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He was awarded an honorary doctorate in music from the University of Leicester, the Chancellor’s Medal from the University of Glamorgan and honorary visiting professorships at Thames Valley University, London College of Music and the ATriUM, Cardiff.

Jenkins was appointed an Officer of the Order of the British Empire (OBE) in the 2005 New Year Honours and a Commander of the Order of the British Empire (CBE) in the 2010 Birthday Honours. In 2015 he was made a Knight Bachelor.

Jenkins is joint president of the British Double Reed Society and Patron of the International Schools Choral Music Society (ISCMS).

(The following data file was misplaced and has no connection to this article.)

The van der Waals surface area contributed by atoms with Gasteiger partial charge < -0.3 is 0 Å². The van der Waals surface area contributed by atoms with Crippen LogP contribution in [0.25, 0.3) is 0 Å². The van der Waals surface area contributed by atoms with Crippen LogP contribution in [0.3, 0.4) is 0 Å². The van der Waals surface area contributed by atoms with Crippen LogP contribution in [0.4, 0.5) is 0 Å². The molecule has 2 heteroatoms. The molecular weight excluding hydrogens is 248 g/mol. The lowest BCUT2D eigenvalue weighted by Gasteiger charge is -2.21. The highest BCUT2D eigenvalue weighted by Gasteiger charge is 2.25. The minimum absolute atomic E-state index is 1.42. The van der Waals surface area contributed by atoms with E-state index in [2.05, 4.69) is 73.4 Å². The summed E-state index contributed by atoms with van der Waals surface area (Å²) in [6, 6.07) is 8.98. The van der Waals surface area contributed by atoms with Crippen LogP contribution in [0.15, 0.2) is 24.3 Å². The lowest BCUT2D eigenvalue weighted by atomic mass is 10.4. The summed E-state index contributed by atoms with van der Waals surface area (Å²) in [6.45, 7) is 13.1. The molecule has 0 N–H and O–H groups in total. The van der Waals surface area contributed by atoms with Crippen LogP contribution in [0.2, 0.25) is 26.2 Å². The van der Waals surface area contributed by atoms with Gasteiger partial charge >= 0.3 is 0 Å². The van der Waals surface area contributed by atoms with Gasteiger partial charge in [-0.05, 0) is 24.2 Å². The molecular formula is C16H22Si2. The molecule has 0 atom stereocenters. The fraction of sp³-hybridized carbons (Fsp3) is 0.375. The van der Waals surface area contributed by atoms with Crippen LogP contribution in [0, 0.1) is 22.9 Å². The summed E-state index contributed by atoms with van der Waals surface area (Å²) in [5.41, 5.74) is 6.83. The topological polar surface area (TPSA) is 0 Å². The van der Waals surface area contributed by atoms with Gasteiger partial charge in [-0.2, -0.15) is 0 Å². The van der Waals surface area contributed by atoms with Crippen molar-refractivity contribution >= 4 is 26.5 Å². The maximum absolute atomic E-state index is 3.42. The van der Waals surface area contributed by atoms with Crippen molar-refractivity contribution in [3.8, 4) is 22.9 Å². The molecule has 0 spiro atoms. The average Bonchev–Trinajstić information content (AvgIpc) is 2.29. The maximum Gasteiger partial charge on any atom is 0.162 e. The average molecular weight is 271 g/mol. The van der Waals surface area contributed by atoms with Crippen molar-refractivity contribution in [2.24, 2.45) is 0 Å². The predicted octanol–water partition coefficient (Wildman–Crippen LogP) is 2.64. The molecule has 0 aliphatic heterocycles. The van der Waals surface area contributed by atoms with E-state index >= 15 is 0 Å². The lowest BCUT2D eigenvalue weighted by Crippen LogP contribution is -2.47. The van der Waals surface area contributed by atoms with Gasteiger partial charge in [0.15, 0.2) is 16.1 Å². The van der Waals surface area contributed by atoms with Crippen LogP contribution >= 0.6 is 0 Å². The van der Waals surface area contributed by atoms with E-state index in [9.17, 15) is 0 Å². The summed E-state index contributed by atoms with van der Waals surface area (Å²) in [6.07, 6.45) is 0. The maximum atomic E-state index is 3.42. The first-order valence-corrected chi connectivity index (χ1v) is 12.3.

In 2016 Jenkins received the BASCA Gold Badge Award for his unique contribution to music. (by wikipedia)

Tracks on the album ‘This Land Of Ours’ are all special arrangements by Karl Jenkins and range from classical favourites and choral classics to traditional Welsh tunes and pop standards – all performed in that unique brass band style. (prestomusic.com)

This wonderful recording grabbed me at the first note and excepting for one track (“Delilah”, whose inclusion I did and do fail to understand). I was in turn moved to tears, exalted, enchanted and in all, delighted by this recording. Given the nationality of the composer, it’s not surprising that the land referred to in the title is Wales. The original songs by Karl Jenkens, performed in Welsh are gorgeous, showing a genuine affection for the music, and musicians of his homeland. The all male group, Cantorion are splendid. Some all-male (and-all female choruses, for that matter) can bring a sameness to their performances, but not Cantorion.